The present study clearly demonstrated that good glycemic control, HbA1c levels <7.5%, in diabetic ESRD patients at initiation of chronic hemodialysis predicted better long-term survival and that the HR of HbA1c was a significant predictor for survival. Furthermore, the HR of HbA1c per 1.0% (1.116) was approximately four times that of age at hemodialysis initiation per 1 year in the unadjusted Cox proportional hazards model, thus comparable with data on age at hemodialysis initiation obtained in previous studies (15,25). The HR in HbA1c was also found to be statistically significant, even after the adjustment at the hemodialysis initiation for age and sex. Our adjusted Cox proportional hazards model findings indicate that a 1.0% increment of HbA1c increased the risk of death by 13.3%. This impact of glycemic control on the prognosis of survival in diabetic ESRD patients is approximately twice that of average blood glucose per 30 mg/dl, as calculated from the data presented by Medina et al. (12). The HR of HbA1c was not clearly documented in previous studies of the survival of diabetic ESRD patients on hemodialysis.

Cardiovascular causes accounted for ∼43% of deaths for our subjects, a percentage comparable with that in a study in Japan (16) and lower than that in a study in the U.S. (21). Contrary to our expectation before data analyses, we failed to find significant differences in the frequency of cardiovascular disease as cause of death between the good and poor glycemic control groups. Infectious diseases accounted for 20% of all the deaths of our subjects, a percentage comparable with that in previous reports (11,13,16). The frequency of infectious diseases in the G group was one-third that in the P group. Hyperglycemia in patients with diabetes is well known to decrease protection against various microorganisms because of defects in defense mechanisms that subsequently result in lethal infections, such as severe pneumonia, and sepsis (26). Furthermore, diabetic ESRD patients are exposed to increased opportunities for infection, such as vascular access, severe diabetic neuropathy, and hemodialysis maneuvers. Taken together with results of previous studies, our findings suggest that hyperglycemia per se is not directly associated with cardiovascular death but significantly affects prognosis by increasing the risk of infection.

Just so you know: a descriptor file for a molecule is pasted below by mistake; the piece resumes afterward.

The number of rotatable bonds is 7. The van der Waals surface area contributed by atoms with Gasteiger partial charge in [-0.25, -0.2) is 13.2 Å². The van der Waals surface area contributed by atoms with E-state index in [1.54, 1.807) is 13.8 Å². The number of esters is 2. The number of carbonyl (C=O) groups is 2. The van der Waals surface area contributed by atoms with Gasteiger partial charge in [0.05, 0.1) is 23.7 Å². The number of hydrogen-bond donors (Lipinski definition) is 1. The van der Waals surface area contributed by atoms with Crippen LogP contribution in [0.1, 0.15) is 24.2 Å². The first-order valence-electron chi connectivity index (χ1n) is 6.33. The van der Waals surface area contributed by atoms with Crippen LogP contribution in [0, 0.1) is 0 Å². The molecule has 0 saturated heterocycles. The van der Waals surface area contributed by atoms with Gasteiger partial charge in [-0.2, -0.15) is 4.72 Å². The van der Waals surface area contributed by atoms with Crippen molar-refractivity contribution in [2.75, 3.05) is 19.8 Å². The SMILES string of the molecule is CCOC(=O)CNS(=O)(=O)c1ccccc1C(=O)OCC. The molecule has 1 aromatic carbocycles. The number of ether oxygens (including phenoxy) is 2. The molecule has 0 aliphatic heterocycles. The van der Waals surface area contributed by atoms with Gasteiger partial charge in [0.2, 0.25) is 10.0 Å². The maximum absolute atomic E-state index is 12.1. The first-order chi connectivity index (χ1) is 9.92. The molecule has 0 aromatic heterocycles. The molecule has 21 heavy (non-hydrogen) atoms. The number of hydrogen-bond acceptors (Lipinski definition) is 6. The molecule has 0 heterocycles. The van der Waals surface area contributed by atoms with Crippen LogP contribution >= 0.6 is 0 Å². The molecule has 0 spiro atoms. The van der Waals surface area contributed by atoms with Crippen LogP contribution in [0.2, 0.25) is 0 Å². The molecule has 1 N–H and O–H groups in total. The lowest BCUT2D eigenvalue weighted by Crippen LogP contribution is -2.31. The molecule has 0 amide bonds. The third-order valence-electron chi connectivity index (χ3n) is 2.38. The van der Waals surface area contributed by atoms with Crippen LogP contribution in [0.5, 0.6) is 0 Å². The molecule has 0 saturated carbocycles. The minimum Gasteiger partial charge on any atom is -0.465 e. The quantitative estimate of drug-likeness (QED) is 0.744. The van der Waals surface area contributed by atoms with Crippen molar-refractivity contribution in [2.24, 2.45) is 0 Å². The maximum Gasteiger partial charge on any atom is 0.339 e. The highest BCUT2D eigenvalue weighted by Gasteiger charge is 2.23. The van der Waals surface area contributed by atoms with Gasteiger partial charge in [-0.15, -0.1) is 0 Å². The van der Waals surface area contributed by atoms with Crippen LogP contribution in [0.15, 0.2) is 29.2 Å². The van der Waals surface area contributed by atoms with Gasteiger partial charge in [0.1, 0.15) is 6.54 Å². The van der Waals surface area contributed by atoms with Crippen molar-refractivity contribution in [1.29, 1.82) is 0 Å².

We are grateful to Dr. Hirotoshi Morii, Emeritus Professor of Osaka City University Graduate Medical School, and Dr. Takashi Inoue, Chairperson of the Board of Inoue Hospital, for their helpful advice.

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Address correspondence and reprint requests to Masanori Emoto, Metabolism, Endocrinology, and Molecular Medicine, Department of Internal Medicine, Osaka City University Graduate Medical School, 1-4-3, Asahi-machi, Abeno-ku, Osaka, Japan, 545-8585. E-mail: memoto@med.osaka-cu.ac.jp.

Received for publication 17 October 2000 and accepted in revised form 19 January 2001.